5 Essential Tests For Cardiovascular Health

When assessing cardiovascular risk, people often want to do as many tests as possible to give them the most information possible. And while a certain number of tests are required, a core set of tests can provide most of the information.

The following are five tests that everyone should have at least once to estimate their cardiovascular risk better. Most of these tests are easy to obtain, while others can be slightly tricky.

We will start with the most accessible and informative.

Daily Step Count

The figure of 10,000 steps per day as a requirement for good health was initially decided by a Japanese engineer looking for a nice round number to aim for when designing the first pedometer to track steps. Ironically, this number is a valuable metric to aim for and hitting it comes with a LOT of benefits. Not just for the prevention of heart disease but also to reduce your risk of dying from all conditions.

Walking at least 7000 steps per day is associated with half the risk of dying from any cause over a ten-year time frame1. This is a huge deal. There are very few, if any, things in medicine that are associated with that magnitude of benefit.

Your daily step count is easily accessible on your phone or smartwatch to give you a very accurate picture of where you stand.


Blood Pressure

High blood pressure is the risk factor responsible for the greatest number of deaths worldwide2. For every 20mmHg increase in systolic (Top Number) blood pressure, the risk of dying from a heart attack or stroke doubles3. High blood pressure is defined as a systolic blood pressure above 140mmHg, but we know that even levels above 90mmHg risk starts to increase.

Blood pressure is easy to check. What’s yours?

Non-HDL Cholesterol 

There is no ‘Good’ cholesterol on a standard cholesterol blood test. There really is only bad cholesterol. The relationship is simple—higher cholesterol for longer increases your risk of coronary artery disease4. The best cholesterol value in the standard cholesterol panel to evaluate the risk of coronary artery disease is your Non-HDL. This value is obtained by subtracting your HDL cholesterol from your Total Cholesterol.

A 40-year-old male with a Non-HDL cholesterol of 5.0 mmol/L and NO other risk factors has a 23% chance of a major cardiovascular event by age 75. This figure can be reduced to a risk of less than 4% by lowering that person’s Non-HDL cholesterol by 50%5.

What’s your Non-HDL cholesterol?



Lp(a) is a genetic type of cholesterol present in 10-20% of the population associated with early heart disease6. It is super common. Yet rarely tested for. Guidelines recommend that everyone have their levels checked at least once over their lifetime.

If you have a family history of heart disease, this is a must-do test.


Insulin resistance is the condition that precedes diabetes and is associated with a range of other conditions such as high blood pressure, non-alcoholic fatty liver disease, cardiovascular disease, high cholesterol, dementia and certain cancers789.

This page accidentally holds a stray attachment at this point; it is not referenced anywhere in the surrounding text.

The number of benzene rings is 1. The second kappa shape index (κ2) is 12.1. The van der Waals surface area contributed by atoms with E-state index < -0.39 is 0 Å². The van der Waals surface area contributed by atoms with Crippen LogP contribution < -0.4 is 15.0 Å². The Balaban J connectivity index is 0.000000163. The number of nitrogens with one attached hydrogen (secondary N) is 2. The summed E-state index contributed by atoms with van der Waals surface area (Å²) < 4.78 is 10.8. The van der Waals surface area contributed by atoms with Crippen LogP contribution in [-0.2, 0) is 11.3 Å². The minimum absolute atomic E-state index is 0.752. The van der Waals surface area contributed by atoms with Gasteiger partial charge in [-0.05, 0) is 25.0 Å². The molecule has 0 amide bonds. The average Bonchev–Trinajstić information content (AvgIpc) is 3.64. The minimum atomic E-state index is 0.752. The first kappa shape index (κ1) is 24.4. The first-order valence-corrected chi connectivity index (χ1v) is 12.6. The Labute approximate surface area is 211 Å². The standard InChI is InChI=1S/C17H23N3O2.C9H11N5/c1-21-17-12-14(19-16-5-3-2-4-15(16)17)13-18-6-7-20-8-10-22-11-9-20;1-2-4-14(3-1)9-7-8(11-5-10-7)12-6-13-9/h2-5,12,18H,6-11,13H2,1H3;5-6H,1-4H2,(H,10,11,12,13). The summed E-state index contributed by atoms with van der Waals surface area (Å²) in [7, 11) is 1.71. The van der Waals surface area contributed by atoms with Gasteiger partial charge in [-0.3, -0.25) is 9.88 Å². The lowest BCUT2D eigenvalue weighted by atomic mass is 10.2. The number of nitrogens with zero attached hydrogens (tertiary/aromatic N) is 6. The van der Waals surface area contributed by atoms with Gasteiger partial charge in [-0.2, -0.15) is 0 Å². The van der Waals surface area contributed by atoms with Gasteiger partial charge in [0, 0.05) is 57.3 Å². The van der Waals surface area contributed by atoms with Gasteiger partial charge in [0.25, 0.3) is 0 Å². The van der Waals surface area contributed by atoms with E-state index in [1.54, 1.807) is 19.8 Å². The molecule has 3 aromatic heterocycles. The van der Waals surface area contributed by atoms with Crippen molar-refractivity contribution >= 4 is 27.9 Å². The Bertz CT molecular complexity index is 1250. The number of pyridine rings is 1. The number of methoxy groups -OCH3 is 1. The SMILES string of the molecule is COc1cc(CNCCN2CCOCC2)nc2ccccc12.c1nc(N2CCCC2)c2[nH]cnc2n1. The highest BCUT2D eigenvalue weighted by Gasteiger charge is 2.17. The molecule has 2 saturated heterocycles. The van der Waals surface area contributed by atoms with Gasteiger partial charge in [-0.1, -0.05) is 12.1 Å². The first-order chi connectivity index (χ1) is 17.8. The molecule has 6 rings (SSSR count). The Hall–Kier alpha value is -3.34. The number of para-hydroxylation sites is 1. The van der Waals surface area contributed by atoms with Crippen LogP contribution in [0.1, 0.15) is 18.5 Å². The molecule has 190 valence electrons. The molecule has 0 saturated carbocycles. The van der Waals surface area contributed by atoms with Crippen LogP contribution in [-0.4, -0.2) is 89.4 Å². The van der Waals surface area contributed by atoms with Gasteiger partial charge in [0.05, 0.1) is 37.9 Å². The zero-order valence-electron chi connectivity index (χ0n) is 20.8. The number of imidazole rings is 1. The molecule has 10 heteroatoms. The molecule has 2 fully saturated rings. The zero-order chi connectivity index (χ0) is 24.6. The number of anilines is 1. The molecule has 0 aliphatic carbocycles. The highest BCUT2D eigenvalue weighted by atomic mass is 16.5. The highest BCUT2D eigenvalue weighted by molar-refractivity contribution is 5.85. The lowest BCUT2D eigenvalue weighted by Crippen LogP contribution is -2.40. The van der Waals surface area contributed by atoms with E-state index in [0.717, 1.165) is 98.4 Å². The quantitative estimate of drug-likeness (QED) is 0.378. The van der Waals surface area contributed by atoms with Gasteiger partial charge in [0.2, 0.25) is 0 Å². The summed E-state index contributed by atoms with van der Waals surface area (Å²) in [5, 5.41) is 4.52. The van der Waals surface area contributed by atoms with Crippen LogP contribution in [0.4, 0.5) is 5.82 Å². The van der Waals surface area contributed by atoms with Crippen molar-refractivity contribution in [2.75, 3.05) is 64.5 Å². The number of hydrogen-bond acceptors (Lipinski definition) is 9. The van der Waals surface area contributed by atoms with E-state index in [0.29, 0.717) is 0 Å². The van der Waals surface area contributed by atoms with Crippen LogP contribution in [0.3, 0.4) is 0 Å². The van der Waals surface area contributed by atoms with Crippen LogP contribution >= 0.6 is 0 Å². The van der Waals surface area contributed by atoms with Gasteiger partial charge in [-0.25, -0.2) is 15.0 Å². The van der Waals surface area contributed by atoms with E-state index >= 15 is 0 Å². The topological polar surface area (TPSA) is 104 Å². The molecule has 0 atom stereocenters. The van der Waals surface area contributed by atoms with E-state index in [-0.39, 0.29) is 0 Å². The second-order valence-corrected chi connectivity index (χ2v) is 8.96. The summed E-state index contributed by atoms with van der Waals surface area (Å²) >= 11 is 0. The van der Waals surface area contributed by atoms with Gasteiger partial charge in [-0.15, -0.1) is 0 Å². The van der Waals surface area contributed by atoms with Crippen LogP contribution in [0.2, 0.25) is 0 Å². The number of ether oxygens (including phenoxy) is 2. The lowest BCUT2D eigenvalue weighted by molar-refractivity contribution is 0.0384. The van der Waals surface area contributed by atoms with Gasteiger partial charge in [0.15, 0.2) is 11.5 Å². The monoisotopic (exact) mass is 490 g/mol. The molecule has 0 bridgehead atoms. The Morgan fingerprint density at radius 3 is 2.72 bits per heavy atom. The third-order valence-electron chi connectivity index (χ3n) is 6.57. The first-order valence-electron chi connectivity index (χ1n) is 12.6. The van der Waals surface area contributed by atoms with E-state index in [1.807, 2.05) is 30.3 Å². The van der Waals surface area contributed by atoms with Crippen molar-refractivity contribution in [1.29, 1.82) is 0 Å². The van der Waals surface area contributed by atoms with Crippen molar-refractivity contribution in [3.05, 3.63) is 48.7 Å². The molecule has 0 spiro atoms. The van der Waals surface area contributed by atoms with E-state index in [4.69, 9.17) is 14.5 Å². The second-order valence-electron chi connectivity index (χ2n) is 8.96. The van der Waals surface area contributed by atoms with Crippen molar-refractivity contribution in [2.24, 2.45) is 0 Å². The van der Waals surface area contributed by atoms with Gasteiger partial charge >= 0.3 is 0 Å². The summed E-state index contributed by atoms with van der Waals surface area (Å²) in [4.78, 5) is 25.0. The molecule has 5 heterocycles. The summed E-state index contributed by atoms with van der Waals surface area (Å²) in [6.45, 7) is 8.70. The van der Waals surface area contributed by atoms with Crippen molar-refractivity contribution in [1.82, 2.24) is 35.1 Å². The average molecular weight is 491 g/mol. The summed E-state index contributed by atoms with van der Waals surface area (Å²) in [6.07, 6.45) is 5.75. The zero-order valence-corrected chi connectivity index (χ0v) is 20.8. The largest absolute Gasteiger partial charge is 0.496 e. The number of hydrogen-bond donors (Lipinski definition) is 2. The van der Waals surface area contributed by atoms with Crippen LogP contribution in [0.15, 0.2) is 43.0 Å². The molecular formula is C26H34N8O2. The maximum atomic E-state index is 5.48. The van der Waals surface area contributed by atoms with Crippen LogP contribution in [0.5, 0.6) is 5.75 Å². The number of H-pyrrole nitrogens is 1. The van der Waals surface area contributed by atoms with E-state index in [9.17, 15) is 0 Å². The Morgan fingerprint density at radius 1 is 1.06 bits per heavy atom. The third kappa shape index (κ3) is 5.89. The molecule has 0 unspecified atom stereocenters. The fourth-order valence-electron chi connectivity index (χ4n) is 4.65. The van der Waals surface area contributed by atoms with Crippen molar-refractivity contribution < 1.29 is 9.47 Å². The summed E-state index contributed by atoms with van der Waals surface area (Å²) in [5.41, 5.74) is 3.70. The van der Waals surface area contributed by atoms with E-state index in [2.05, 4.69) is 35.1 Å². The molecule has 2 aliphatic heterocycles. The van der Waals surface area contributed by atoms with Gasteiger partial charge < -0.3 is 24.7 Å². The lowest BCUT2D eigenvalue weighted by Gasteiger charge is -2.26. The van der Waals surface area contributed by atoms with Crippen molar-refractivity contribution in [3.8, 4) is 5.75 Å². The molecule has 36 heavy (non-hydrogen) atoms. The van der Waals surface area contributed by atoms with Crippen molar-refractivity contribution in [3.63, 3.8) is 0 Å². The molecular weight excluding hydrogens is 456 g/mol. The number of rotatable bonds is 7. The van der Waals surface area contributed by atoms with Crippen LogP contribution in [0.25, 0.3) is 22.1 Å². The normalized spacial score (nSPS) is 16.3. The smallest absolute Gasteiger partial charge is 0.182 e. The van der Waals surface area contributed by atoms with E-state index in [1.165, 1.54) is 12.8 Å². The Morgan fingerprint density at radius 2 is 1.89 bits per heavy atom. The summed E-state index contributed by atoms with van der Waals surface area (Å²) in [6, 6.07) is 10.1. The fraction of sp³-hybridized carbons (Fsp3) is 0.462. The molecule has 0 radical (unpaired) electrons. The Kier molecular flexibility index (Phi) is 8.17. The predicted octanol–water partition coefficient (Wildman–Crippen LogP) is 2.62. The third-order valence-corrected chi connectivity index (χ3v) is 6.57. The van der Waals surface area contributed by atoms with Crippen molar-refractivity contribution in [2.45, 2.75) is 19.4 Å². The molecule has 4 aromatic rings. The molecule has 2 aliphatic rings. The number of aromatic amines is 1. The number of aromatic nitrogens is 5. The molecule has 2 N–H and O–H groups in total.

Insulin levels are higher in individuals with insulin resistance and can be elevated for 10 to 15 years before the onset of diabetes10. High insulin levels and insulin resistance equals high risk for all the diseases that are likely to kill us.

While assessing cardiovascular risk involves carefully integrating many other factors, knowing the above 5 test results will tell you a considerable amount about your risk of cardiovascular disease and many other important conditions.

Do you know how you score on all 5?


Steps per Day and All-Cause Mortality in Middle-aged Adults in the Coronary Artery Risk Development in Young Adults Study. JAMA Netw Open. 2021 Sep 1;4(9):e2124516.




Prospective Studies Collaboration. Age-specific relevance of usual blood pressure to vascular mortality: a meta-analysis of individual data for one million adults in 61 prospective studies. Lancet. 2002 Dec 14;360(9349):1903-13


Impact of Lipids on Cardiovascular Health: JACC Health Promotion Series. J Am Coll Cardiol. 2018 Sep 4;72(10):1141-1156.


Application of non-HDL cholesterol for population-based cardiovascular risk stratification: results from the Multinational Cardiovascular Risk Consortium.


A Test in Context: Lipoprotein(a). JACC VOL. 69, NO. 6, 2017


Insulin Resistance as a Predictor of Age-Related Diseases, The Journal of Clinical Endocrinology & Metabolism, Volume 86, Issue 8, 1 August 2001, Pages 3574–3578,


Freeman AM, Pennings N. Insulin Resistance. [Updated 2022 Jul 4]. In: StatPearls [Internet]. Treasure Island (FL): StatPearls Publishing; 2022 Jan


Should We Target Insulin Resistance to Prevent Dementia Due to Alzheimer Disease? Arch Neurol. 2011;68(1):17–18


Freeman AM, Pennings N. Insulin Resistance. [Updated 2022 Jul 4]. In: StatPearls [Internet]. Treasure Island (FL): StatPearls Publishing; 2022 Jan

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